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Siobhan M. Cashman, Akshata Desai, Kasmir Ramo, Rajendra Kumar-Singh; Expression of Complement Component 3 (C3) from an Adenovirus Leads to Pathology in the Murine Retina. Invest. Ophthalmol. Vis. Sci. 2011;52(6):3436-3445. doi: https://doi.org/10.1167/iovs.10-6002.
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© ARVO (1962-2015); The Authors (2016-present)
Activation of complement has been implicated as one of the major causes of age-related macular degeneration (AMD). Evidence is accumulating for a role of complement in other retinal diseases, such as diabetic retinopathy and proliferative vitreoretinopathy. Because of the paucity of animal models that directly investigate the role of complement in retinal pathology, the authors sought to develop a model of increased complement expression and activation, specifically in the murine retina.
The authors constructed a recombinant adenovirus-expressing murine complement component 3 (C3, AdcmvC3). Adult mice were injected in the subretinal space with either AdcmvC3 or a control virus, AdcmvGFP. After 1 to 2 weeks of exogenous C3 expression, mice were analyzed by scotopic electroretinography and fluorescein angiography. Eyes were harvested for histologic, immunohistochemical, and quantitative RT-PCR analyses.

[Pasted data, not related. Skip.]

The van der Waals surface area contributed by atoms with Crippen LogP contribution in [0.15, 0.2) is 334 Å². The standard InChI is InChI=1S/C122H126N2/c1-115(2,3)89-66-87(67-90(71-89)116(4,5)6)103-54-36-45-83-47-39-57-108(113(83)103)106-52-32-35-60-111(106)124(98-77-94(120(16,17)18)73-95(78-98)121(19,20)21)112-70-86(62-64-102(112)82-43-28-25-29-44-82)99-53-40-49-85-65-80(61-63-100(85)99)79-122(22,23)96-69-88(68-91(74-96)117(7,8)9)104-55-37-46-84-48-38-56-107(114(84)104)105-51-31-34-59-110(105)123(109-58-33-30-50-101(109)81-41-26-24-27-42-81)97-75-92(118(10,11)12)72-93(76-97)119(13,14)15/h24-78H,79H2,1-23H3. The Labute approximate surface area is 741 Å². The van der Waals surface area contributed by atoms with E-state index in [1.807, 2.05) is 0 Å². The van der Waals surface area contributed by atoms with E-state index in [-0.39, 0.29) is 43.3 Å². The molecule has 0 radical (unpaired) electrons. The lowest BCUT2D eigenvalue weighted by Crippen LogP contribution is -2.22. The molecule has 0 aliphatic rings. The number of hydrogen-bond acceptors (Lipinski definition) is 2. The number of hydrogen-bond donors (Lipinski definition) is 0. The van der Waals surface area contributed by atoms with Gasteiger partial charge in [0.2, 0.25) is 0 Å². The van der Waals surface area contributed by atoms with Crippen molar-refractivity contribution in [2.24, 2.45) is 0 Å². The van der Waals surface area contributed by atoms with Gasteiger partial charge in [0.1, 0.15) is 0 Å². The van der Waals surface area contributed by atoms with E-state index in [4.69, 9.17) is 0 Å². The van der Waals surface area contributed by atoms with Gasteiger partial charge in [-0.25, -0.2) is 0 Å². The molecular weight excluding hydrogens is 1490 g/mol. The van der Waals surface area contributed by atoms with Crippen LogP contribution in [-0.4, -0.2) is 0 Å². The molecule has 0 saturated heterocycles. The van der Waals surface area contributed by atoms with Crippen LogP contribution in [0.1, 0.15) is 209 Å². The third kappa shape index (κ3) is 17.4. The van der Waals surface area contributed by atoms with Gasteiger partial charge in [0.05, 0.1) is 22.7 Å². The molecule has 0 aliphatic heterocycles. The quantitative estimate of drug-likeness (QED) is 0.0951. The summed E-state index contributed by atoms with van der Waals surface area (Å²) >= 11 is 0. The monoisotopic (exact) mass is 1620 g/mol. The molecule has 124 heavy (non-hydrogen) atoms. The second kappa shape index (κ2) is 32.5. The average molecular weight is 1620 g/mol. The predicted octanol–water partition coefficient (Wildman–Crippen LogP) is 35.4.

Mice injected with C3-expressing adenovirus exhibited significantly increased vascular permeability, endothelial cell proliferation and migration, RPE atrophy, loss of photoreceptor outer segments, reactive gliosis, retinal detachment, and reduced retinal function relative to those injected with a control adenovirus. Deposition of the membrane attack complex was observed on endothelial cells and photoreceptor outer segments.
Adenovirus-mediated delivery of C3 to murine RPE induces significant functional and anatomic changes that reproduce many of the features of AMD as well as those of other retinal diseases. This novel model may be useful in assessing the role of complement in retinal pathology and in developing anti-complement therapies for retinal diseases associated with complement activation.
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